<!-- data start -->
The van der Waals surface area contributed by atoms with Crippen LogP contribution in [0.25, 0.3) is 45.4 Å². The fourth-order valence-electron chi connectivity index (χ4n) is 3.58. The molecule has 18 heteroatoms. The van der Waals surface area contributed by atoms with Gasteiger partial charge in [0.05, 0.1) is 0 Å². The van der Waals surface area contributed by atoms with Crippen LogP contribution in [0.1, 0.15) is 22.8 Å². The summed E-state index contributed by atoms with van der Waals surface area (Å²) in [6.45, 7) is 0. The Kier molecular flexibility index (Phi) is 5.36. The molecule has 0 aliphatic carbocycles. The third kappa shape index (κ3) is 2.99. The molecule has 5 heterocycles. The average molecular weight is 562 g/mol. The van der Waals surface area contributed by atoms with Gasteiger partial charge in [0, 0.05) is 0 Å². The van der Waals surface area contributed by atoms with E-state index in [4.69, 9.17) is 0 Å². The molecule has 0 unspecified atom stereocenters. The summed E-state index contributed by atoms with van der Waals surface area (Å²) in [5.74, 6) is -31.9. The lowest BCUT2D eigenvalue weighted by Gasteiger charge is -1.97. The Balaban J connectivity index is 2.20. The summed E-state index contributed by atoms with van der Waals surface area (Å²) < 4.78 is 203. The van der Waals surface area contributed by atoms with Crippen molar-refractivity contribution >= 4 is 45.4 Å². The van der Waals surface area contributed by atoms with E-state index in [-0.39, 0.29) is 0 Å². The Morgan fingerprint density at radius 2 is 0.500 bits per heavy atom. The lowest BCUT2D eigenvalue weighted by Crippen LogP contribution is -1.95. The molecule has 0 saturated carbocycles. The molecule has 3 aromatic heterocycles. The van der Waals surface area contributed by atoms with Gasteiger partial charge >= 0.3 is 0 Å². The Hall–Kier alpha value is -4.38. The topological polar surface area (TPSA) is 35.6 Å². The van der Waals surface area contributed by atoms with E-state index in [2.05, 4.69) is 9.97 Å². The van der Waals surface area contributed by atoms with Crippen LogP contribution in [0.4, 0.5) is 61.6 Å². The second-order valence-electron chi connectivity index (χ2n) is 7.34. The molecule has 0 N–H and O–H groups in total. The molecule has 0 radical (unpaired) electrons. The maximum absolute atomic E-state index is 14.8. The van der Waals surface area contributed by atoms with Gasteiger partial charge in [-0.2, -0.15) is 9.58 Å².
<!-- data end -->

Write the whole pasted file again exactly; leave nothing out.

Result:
The van der Waals surface area contributed by atoms with Crippen LogP contribution in [0.25, 0.3) is 45.4 Å². The fourth-order valence-electron chi connectivity index (χ4n) is 3.58. The molecule has 18 heteroatoms. The van der Waals surface area contributed by atoms with Gasteiger partial charge in [0.05, 0.1) is 0 Å². The van der Waals surface area contributed by atoms with Crippen LogP contribution in [0.1, 0.15) is 22.8 Å². The summed E-state index contributed by atoms with van der Waals surface area (Å²) in [6.45, 7) is 0. The Kier molecular flexibility index (Phi) is 5.36. The molecule has 0 aliphatic carbocycles. The third kappa shape index (κ3) is 2.99. The molecule has 5 heterocycles. The average molecular weight is 562 g/mol. The van der Waals surface area contributed by atoms with Gasteiger partial charge in [0, 0.05) is 0 Å². The van der Waals surface area contributed by atoms with E-state index in [4.69, 9.17) is 0 Å². The molecule has 0 unspecified atom stereocenters. The summed E-state index contributed by atoms with van der Waals surface area (Å²) in [5.74, 6) is -31.9. The lowest BCUT2D eigenvalue weighted by Gasteiger charge is -1.97. The Balaban J connectivity index is 2.20. The summed E-state index contributed by atoms with van der Waals surface area (Å²) < 4.78 is 203. The van der Waals surface area contributed by atoms with Crippen molar-refractivity contribution >= 4 is 45.4 Å². The van der Waals surface area contributed by atoms with E-state index in [-0.39, 0.29) is 0 Å². The Morgan fingerprint density at radius 2 is 0.500 bits per heavy atom. The lowest BCUT2D eigenvalue weighted by Crippen LogP contribution is -1.95. The molecule has 0 saturated carbocycles. The molecule has 3 aromatic heterocycles. The van der Waals surface area contributed by atoms with Gasteiger partial charge >= 0.3 is 0 Å². The Hall–Kier alpha value is -4.38. The topological polar surface area (TPSA) is 35.6 Å². The van der Waals surface area contributed by atoms with E-state index in [2.05, 4.69) is 9.97 Å². The van der Waals surface area contributed by atoms with Crippen LogP contribution in [0.4, 0.5) is 61.6 Å². The second-order valence-electron chi connectivity index (χ2n) is 7.34. The molecule has 0 N–H and O–H groups in total. The molecule has 0 radical (unpaired) electrons. The maximum absolute atomic E-state index is 14.8. The van der Waals surface area contributed by atoms with Gasteiger partial charge in [-0.2, -0.15) is 9.58 Å².